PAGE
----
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Report of the Working Party of the Endoscopy Committee of the British Society of Gastroenterology on the reuse of endoscopic accessories
  1. M WILKINSON ,
  2. N SIMMONS
  1. M BRAMBLE
  1. R LEICESTER
  1. J D’SILVA
  1. R BOYS
  1. R GRAY
  1. Guy’s Hospital, London SE1 9RT, UK
  2. Middlesborough General Hospital, Cleveland TS5 5AZ, UK
  3. St George’s Hospital, London SW17 ORE, UK
  4. Endoscopy Unit, Rotherham General Hospital Trust, Rotherham S60 1UD, UK
  5. Cook UK Limited, Hertfordshire SG6 1LN, UK
  6. Keymed, Essex SS2 5QH, UK
  1. Dr Wilkinson.

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History and regulatory position

There is a long tradition in the UK of reusing all endoscopic accessories until they break or are degraded to an unusable extent, regardless of manufacturers’ recommendations. This has stemmed largely from a desire to eke out the meagre funds generally allotted to gastroenterology/endoscopy departments for equipment. This attitude has been changing gradually, with the increasing sale of single use items, for example, varices injection needles, but the scene has been changed completely since the publication of the Medical Devices Agency Bulletin, MDA DB 9501, in January 19951 and the implementation of the European Medical Devices Directive.2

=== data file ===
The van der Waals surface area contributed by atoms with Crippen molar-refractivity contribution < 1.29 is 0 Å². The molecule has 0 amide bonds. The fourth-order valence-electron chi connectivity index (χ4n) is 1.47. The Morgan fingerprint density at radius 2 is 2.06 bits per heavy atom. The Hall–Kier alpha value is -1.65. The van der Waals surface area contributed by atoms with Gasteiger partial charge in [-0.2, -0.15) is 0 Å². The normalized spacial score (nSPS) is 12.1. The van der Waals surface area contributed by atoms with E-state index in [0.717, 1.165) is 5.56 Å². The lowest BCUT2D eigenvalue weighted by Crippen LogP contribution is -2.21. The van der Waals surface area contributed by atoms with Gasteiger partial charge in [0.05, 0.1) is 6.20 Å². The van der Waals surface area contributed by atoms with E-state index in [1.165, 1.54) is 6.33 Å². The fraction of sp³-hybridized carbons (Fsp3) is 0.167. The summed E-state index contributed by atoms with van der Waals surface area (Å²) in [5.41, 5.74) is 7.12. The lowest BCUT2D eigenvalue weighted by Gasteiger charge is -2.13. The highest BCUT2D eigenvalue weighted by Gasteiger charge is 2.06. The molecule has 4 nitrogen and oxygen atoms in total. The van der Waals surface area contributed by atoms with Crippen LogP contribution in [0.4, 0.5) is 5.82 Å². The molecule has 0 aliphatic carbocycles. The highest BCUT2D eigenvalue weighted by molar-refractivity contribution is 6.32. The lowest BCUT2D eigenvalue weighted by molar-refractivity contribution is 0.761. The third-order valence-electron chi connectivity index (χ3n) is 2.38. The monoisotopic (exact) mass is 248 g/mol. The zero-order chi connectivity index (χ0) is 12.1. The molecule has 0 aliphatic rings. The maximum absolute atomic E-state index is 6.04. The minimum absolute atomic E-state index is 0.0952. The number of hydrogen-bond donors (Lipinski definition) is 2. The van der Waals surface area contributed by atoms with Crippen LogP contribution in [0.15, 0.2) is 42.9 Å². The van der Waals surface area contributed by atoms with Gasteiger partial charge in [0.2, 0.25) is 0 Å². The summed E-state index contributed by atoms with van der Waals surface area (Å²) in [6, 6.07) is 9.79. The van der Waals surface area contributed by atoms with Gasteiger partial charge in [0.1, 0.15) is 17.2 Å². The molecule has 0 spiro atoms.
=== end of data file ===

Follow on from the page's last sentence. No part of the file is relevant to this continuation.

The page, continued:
The former bulletin states that products labelled as single use: “...should not be reprocessed and reused unless the reprocessor:

  • is able to apply and observe all the stringent technical requirements necessary to ensure the integrity and safety in use of each reprocessed item;

  • can produce documentary proof and evidence of successful validation studies of the reprocessing operation. These studies are for the purpose of confirming that the reprocessing method chosen produces a safe and effective product, fit for the intended purpose; and

  • has a system for retaining full reprocessing batch records, for subsequent retrieval in the event of device failure and patient injury.

 Users who disregard this information and prepare single use products for further use, without due precautions, may be transferring legal liability for the safe performance of the product from the manufacturer to themselves, or to the organisation that employs them.

The EEC document examined the whole question of the suitability of medical devices for their purposes and promulgated the system of CE marking which has been implemented from 1 January 1995 and, following a transition period, will be mandatory from 14 June 1998. This directive refers in Annex IX, 1.3 to a reusable surgical instrument as one: …

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